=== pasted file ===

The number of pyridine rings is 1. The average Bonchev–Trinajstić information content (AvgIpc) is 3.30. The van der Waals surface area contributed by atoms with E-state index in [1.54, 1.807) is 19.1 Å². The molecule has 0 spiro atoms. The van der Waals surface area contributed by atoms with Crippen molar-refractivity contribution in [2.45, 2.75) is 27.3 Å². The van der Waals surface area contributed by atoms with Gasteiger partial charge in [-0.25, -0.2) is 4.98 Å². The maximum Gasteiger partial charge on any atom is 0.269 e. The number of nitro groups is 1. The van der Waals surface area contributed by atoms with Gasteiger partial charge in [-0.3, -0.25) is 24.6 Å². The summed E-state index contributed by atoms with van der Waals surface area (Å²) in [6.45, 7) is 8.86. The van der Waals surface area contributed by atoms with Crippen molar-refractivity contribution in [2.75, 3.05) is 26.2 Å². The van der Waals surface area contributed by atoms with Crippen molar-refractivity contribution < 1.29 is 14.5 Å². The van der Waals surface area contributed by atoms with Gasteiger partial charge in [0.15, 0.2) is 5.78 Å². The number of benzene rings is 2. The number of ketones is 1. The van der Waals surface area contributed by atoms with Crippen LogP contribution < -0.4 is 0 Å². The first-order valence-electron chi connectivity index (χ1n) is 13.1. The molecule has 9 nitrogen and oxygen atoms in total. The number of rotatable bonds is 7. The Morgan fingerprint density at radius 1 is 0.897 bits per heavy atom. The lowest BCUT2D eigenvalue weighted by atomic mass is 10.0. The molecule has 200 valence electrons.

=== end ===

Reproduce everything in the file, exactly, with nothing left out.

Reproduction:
The number of pyridine rings is 1. The average Bonchev–Trinajstić information content (AvgIpc) is 3.30. The van der Waals surface area contributed by atoms with E-state index in [1.54, 1.807) is 19.1 Å². The molecule has 0 spiro atoms. The van der Waals surface area contributed by atoms with Crippen molar-refractivity contribution in [2.45, 2.75) is 27.3 Å². The van der Waals surface area contributed by atoms with Gasteiger partial charge in [-0.25, -0.2) is 4.98 Å². The maximum Gasteiger partial charge on any atom is 0.269 e. The number of nitro groups is 1. The van der Waals surface area contributed by atoms with Gasteiger partial charge in [-0.3, -0.25) is 24.6 Å². The summed E-state index contributed by atoms with van der Waals surface area (Å²) in [6.45, 7) is 8.86. The van der Waals surface area contributed by atoms with Crippen molar-refractivity contribution in [2.75, 3.05) is 26.2 Å². The van der Waals surface area contributed by atoms with Crippen molar-refractivity contribution < 1.29 is 14.5 Å². The van der Waals surface area contributed by atoms with Gasteiger partial charge in [0.15, 0.2) is 5.78 Å². The number of benzene rings is 2. The number of ketones is 1. The van der Waals surface area contributed by atoms with Crippen LogP contribution < -0.4 is 0 Å². The first-order valence-electron chi connectivity index (χ1n) is 13.1. The molecule has 9 nitrogen and oxygen atoms in total. The number of rotatable bonds is 7. The Morgan fingerprint density at radius 1 is 0.897 bits per heavy atom. The lowest BCUT2D eigenvalue weighted by atomic mass is 10.0. The molecule has 200 valence electrons.